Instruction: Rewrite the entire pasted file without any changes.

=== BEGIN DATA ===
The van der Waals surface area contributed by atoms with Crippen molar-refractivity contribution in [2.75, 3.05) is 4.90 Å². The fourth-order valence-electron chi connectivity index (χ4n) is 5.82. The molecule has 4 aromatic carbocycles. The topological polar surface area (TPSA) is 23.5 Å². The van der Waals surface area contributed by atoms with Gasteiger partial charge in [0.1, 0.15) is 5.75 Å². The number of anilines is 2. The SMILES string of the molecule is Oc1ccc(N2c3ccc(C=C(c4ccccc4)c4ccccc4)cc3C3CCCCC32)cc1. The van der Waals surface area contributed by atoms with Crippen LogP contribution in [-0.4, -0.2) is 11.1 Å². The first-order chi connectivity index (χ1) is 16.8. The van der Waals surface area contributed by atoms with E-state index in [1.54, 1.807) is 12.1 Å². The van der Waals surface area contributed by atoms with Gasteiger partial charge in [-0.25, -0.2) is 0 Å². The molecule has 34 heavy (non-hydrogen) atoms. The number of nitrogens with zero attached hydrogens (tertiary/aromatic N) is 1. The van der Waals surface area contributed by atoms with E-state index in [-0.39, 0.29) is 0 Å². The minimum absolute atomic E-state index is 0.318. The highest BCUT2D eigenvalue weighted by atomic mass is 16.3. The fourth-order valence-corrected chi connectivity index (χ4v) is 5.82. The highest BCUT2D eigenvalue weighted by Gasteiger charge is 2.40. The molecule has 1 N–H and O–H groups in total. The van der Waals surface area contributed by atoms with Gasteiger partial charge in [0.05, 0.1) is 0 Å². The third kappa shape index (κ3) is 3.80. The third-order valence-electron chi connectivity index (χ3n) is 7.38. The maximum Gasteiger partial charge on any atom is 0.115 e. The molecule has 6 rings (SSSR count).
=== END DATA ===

The van der Waals surface area contributed by atoms with Crippen molar-refractivity contribution in [2.75, 3.05) is 4.90 Å². The fourth-order valence-electron chi connectivity index (χ4n) is 5.82. The molecule has 4 aromatic carbocycles. The topological polar surface area (TPSA) is 23.5 Å². The van der Waals surface area contributed by atoms with Gasteiger partial charge in [0.1, 0.15) is 5.75 Å². The number of anilines is 2. The SMILES string of the molecule is Oc1ccc(N2c3ccc(C=C(c4ccccc4)c4ccccc4)cc3C3CCCCC32)cc1. The van der Waals surface area contributed by atoms with Crippen LogP contribution in [-0.4, -0.2) is 11.1 Å². The first-order chi connectivity index (χ1) is 16.8. The van der Waals surface area contributed by atoms with E-state index in [1.54, 1.807) is 12.1 Å². The van der Waals surface area contributed by atoms with Gasteiger partial charge in [-0.25, -0.2) is 0 Å². The molecule has 34 heavy (non-hydrogen) atoms. The number of nitrogens with zero attached hydrogens (tertiary/aromatic N) is 1. The van der Waals surface area contributed by atoms with E-state index in [-0.39, 0.29) is 0 Å². The minimum absolute atomic E-state index is 0.318. The highest BCUT2D eigenvalue weighted by atomic mass is 16.3. The fourth-order valence-corrected chi connectivity index (χ4v) is 5.82. The highest BCUT2D eigenvalue weighted by Gasteiger charge is 2.40. The molecule has 1 N–H and O–H groups in total. The van der Waals surface area contributed by atoms with Gasteiger partial charge in [0.05, 0.1) is 0 Å². The third kappa shape index (κ3) is 3.80. The third-order valence-electron chi connectivity index (χ3n) is 7.38. The maximum Gasteiger partial charge on any atom is 0.115 e. The molecule has 6 rings (SSSR count).